Soybean prices continued to improve Thursday, bolstered by expectations for lower production potential in South America and a solid round of export sales data from USDA this morning. March futures added 6 cents to $14.46, with May futures up 4.5 cents to $14.5150.
Soybean basis bids were steady to mixed Thursday after dropping 5 cents at a Nebraska processor while firming 2 to 4 cents higher at three other Midwestern locations today.
Old crop soybean exports trended 77% above the prior four-week average, with 37.7 million bushels. New crop sales added 7.5 million bushels, for a grand total of 45.2 million bushels. That was near the higher end of trade estimates, which ranged between 27.6 million and 69.8 million bushels. Cumulative totals for the 2021/22 marketing year are still moderately behind last year’s pace, with 1.287 billion bushels.
Soybean export shipments inched 1% above the prior four-week average, with 58.6 million bushels. China was by far the No. 1 destination, with 31.0 million bushels. Mexico, Spain, Japan and the Netherlands filled out the top five.
In Brazil, Abiove now projects the country’s 2021/22 soybean production at 4.990 billion bushels, trimming 154 million bushels off its prior estimate. Export estimates also trended lower, at 3.193 billion bushels, while crushings are expected to reach a new record of 1.764 billion bushels.
South Korea purchased 60,000 metric tons of soymeal, likely sourced from South America, in an international tender that closed earlier today. The grain is for arrival in early May.
Preliminary volume estimates were for 249,785 contracts, firming slightly above Wednesday’s final count of 242,101.
Wheat prices continued to drop significantly on Thursday, facing plenty of pressure from a strengthening U.S. Dollar. Traders largely ignored a round of better-than-expected export data from USDA this morning. March Chicago SRW futures fell 18.75 cents to $7.7625, March Kansas City HRW futures lost 22.5 cents to $7.9325, and March MGEX spring wheat futures dropped 13.5 cents to $9.0275.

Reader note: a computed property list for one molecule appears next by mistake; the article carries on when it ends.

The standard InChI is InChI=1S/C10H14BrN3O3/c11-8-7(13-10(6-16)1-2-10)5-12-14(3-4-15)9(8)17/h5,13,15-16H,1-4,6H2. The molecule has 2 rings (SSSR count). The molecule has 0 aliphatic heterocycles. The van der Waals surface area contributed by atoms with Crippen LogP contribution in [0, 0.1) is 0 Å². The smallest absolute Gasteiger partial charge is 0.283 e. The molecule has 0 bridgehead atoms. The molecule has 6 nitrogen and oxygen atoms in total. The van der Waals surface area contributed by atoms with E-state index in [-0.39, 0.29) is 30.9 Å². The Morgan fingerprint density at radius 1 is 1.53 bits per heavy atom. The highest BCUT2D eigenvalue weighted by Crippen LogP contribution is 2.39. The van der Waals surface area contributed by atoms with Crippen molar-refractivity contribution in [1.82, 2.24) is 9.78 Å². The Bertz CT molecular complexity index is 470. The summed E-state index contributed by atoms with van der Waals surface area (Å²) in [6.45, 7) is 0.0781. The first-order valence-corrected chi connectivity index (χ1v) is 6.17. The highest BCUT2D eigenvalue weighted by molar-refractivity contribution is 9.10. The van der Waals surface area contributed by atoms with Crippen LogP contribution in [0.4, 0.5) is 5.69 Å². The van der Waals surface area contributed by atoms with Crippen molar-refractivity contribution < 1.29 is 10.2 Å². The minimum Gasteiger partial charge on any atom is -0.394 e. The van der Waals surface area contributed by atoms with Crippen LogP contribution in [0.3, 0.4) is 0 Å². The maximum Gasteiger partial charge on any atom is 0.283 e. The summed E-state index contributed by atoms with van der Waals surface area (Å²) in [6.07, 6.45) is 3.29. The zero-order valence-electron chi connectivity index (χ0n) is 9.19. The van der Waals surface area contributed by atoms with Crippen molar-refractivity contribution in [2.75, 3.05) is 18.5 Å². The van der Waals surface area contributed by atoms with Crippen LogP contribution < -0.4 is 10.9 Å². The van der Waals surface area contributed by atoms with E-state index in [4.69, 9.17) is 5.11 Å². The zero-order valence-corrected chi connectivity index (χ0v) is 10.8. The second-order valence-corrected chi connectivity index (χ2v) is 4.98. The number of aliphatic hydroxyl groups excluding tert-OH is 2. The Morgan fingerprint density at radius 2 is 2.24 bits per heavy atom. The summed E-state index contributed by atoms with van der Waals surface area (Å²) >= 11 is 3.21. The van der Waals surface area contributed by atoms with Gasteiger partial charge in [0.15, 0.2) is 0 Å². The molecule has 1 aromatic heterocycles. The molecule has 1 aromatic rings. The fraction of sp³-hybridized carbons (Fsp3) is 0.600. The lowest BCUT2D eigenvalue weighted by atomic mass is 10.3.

Old crop wheat export sales reached a marketing-year high after climbing 78% above the prior four-week average to 24.9 million bushels. Net sales for 2022/23 added 2.2 million bushels, for a total of 27.1 million bushels. That was above the entire range of trade guesses, which came in between 7.3 million and 22.0 million bushels. Cumulative totals for the current marketing year are now at 443.1 million bushels.
Wheat export shipments tracked 21% higher than the prior four-week average, with 13.3 million bushels. The Philippines topped all destinations, with 4.5 million bushels. Nigeria, Mexico, Jamaica and Japan rounded out the top five.
The European Commission slightly trimmed its estimates for 2021/22 EU wheat production to 4.795 billion bushels. Estimates for EU wheat exports in the current marketing year remained unchanged, at 1.176 billion bushels.
Adverse weather in Ukraine disrupted grain-loading operations at key ports earlier this week, but the country’s seaport authority said workloads have mostly returned back to normal. Ukraine is one of the world’s top corn and wheat exporters and is expected to sell a record amount of grain in 2021/22 following its best-ever harvest last fall.
Japan purchased around 935,000 bushels of food-quality wheat from Australia in a regular tender that closed earlier today. The grain is for shipment in May.
Preliminary volume estimates were for 89,877 CBOT contracts, trending about 23% below Wednesday’s final count of 117,081.